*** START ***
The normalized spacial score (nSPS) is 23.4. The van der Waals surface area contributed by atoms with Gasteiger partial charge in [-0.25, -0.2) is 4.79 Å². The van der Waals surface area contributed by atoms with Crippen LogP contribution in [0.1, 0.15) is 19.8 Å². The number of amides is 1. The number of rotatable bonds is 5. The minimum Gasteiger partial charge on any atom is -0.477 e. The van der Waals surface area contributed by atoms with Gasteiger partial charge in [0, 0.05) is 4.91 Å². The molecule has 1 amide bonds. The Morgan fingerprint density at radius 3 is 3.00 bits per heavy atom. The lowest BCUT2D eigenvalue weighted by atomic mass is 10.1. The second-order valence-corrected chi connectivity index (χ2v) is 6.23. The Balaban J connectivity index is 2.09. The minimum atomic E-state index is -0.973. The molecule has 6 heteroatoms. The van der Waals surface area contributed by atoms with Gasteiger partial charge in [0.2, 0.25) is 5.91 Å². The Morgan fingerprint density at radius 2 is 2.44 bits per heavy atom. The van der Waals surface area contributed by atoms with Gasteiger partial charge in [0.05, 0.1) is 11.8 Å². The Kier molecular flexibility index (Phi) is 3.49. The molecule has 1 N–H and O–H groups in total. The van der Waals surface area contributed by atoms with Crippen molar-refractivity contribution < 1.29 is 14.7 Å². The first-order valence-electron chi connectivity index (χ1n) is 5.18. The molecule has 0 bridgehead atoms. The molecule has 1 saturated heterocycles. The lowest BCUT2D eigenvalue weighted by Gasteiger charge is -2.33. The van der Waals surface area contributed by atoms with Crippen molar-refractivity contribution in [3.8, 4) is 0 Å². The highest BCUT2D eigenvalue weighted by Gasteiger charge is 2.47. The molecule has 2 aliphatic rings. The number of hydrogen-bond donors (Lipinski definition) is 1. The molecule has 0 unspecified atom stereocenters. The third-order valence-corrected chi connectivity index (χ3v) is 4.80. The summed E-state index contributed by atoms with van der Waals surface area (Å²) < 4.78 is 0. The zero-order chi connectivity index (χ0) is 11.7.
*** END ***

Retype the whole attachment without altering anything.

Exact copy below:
The normalized spacial score (nSPS) is 23.4. The van der Waals surface area contributed by atoms with Gasteiger partial charge in [-0.25, -0.2) is 4.79 Å². The van der Waals surface area contributed by atoms with Crippen LogP contribution in [0.1, 0.15) is 19.8 Å². The number of amides is 1. The number of rotatable bonds is 5. The minimum Gasteiger partial charge on any atom is -0.477 e. The van der Waals surface area contributed by atoms with Gasteiger partial charge in [0, 0.05) is 4.91 Å². The molecule has 1 amide bonds. The Morgan fingerprint density at radius 3 is 3.00 bits per heavy atom. The lowest BCUT2D eigenvalue weighted by atomic mass is 10.1. The second-order valence-corrected chi connectivity index (χ2v) is 6.23. The Balaban J connectivity index is 2.09. The minimum atomic E-state index is -0.973. The molecule has 6 heteroatoms. The van der Waals surface area contributed by atoms with Gasteiger partial charge in [0.2, 0.25) is 5.91 Å². The Morgan fingerprint density at radius 2 is 2.44 bits per heavy atom. The van der Waals surface area contributed by atoms with Gasteiger partial charge in [0.05, 0.1) is 11.8 Å². The Kier molecular flexibility index (Phi) is 3.49. The molecule has 1 N–H and O–H groups in total. The van der Waals surface area contributed by atoms with Crippen molar-refractivity contribution < 1.29 is 14.7 Å². The first-order valence-electron chi connectivity index (χ1n) is 5.18. The molecule has 0 bridgehead atoms. The molecule has 1 saturated heterocycles. The lowest BCUT2D eigenvalue weighted by Gasteiger charge is -2.33. The van der Waals surface area contributed by atoms with Crippen molar-refractivity contribution in [3.8, 4) is 0 Å². The highest BCUT2D eigenvalue weighted by Gasteiger charge is 2.47. The molecule has 2 aliphatic rings. The number of hydrogen-bond donors (Lipinski definition) is 1. The molecule has 0 unspecified atom stereocenters. The third-order valence-corrected chi connectivity index (χ3v) is 4.80. The summed E-state index contributed by atoms with van der Waals surface area (Å²) < 4.78 is 0. The zero-order chi connectivity index (χ0) is 11.7.